If I go to HR regarding an issue with management, can I be ‘written up’ and told that I am not allowed to go to HR?

My manager was accusing me of theft, I went to HR. After the 3rd instance HR advised they would get her boss involved and I would hear back. To date I have not. I sent an email to the assistant VP regarding some challenges our real estate agents were having. The promise of anonymity was given. Unfortunately, that did not hold true. Now I am to be ‘written up’ for the 2 offenses – 1 going to HR instead of upper management and 2 sending an email to the assistant of the VP. I have been advised by the regional manager I am not permitted to go to HR. Our handbook does not outline the chain of command you have to take but encourages you to go to your manager first I could not do this as the issue was with my manager. Also, the handbook states that I am to be given an ‘informal conversation’ which I was – first my manager scolded me then a few days later the regional manager called and scolded me in this phone call he advised I am not permitted to go to HR. Now I am to be written up. Please advise if that is permissible. Thank you,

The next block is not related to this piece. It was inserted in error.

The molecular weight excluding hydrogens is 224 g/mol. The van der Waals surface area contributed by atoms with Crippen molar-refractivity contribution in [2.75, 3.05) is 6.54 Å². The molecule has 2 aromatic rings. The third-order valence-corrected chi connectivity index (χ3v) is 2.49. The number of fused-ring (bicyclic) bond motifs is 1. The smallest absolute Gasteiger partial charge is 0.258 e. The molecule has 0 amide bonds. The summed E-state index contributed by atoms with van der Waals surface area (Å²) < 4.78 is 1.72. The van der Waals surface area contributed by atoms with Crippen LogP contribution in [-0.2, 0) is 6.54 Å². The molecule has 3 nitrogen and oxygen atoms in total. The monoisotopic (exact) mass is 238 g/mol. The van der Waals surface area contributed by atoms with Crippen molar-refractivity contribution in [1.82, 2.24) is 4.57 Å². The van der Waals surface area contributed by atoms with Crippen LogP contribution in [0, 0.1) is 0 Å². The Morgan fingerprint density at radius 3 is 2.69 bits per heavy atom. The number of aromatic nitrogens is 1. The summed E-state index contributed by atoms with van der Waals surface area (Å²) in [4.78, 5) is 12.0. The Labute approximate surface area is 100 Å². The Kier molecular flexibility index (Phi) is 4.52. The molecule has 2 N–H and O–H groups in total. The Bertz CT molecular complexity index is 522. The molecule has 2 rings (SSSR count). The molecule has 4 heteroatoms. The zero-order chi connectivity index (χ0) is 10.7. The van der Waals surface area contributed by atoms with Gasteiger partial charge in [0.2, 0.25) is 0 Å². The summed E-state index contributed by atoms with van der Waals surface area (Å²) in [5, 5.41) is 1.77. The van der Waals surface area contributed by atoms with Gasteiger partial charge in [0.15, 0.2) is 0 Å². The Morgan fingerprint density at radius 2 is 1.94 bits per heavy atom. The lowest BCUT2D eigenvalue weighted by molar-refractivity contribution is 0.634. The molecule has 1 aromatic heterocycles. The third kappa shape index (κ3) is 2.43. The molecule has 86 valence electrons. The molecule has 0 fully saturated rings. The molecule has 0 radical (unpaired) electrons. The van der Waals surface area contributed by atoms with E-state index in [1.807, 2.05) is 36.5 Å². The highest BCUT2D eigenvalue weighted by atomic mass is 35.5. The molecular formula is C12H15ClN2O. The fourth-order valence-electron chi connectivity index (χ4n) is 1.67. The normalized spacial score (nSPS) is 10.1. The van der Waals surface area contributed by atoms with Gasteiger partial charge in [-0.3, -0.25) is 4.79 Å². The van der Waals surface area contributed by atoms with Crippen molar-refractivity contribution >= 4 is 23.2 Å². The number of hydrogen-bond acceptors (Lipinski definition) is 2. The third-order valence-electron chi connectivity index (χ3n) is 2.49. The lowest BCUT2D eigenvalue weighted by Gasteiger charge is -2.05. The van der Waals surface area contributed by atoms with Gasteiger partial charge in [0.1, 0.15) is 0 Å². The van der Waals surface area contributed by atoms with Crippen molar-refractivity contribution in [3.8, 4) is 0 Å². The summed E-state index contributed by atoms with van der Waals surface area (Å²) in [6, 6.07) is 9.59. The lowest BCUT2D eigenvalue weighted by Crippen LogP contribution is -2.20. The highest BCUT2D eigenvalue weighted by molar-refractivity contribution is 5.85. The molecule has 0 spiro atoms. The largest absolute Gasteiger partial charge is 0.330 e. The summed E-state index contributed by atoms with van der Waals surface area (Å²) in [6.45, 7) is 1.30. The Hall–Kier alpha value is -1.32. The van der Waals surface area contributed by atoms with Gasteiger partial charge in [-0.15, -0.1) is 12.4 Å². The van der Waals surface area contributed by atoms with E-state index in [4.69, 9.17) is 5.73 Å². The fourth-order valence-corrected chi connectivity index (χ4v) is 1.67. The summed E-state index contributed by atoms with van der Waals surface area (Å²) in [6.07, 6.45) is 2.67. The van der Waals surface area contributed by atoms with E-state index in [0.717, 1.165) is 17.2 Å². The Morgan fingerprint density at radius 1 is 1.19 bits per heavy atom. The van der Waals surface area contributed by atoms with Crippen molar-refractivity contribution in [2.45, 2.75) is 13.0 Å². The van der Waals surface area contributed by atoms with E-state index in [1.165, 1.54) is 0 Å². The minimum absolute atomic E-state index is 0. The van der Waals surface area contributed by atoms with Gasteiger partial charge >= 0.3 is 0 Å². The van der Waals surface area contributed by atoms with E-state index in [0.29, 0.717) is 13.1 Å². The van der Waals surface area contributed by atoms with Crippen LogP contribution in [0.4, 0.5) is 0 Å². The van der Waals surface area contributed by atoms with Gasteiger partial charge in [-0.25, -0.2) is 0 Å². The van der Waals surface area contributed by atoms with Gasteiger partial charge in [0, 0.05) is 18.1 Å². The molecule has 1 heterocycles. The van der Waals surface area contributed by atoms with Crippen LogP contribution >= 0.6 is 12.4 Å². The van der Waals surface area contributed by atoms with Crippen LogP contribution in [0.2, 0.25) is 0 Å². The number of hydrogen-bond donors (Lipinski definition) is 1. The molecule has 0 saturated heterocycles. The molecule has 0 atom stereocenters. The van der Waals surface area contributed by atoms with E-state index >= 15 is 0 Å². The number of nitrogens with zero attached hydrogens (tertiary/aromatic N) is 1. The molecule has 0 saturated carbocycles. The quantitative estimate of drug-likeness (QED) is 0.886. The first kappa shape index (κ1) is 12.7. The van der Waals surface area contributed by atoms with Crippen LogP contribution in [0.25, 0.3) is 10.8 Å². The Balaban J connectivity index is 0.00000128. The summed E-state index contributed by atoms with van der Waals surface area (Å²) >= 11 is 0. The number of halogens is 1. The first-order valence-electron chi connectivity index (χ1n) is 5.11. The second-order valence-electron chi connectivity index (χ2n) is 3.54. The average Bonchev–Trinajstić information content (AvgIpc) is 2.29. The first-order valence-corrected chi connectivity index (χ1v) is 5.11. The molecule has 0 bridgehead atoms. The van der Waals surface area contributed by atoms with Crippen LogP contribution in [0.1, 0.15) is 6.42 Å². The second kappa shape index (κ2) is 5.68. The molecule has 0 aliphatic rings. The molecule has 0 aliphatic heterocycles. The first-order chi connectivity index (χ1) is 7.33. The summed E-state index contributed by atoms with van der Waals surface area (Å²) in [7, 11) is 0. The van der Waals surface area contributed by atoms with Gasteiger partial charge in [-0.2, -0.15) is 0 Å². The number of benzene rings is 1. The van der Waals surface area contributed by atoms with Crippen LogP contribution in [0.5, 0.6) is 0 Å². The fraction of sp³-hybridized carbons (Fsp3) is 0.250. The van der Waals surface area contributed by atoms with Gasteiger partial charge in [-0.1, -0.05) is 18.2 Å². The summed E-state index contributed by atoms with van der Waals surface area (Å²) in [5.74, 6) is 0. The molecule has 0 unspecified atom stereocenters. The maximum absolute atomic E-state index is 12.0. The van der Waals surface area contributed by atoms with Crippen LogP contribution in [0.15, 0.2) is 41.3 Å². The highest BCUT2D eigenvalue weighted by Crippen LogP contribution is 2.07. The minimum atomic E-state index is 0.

Asked on March 3, 2017 under Employment Labor Law, Ohio


M.D., Member, California and New York Bar / FreeAdvice Contributing Attorney

Answered 3 years ago | Contributor

Does this action violate the terms of an employment contract or union agreement? Does it constitute some form of legally actionable discrimination? If not, then you can be prohibited from contacting your HR department. The fact is that most employment is "at will", which means that a company can set the conditions of the workplace much as it sees fit.

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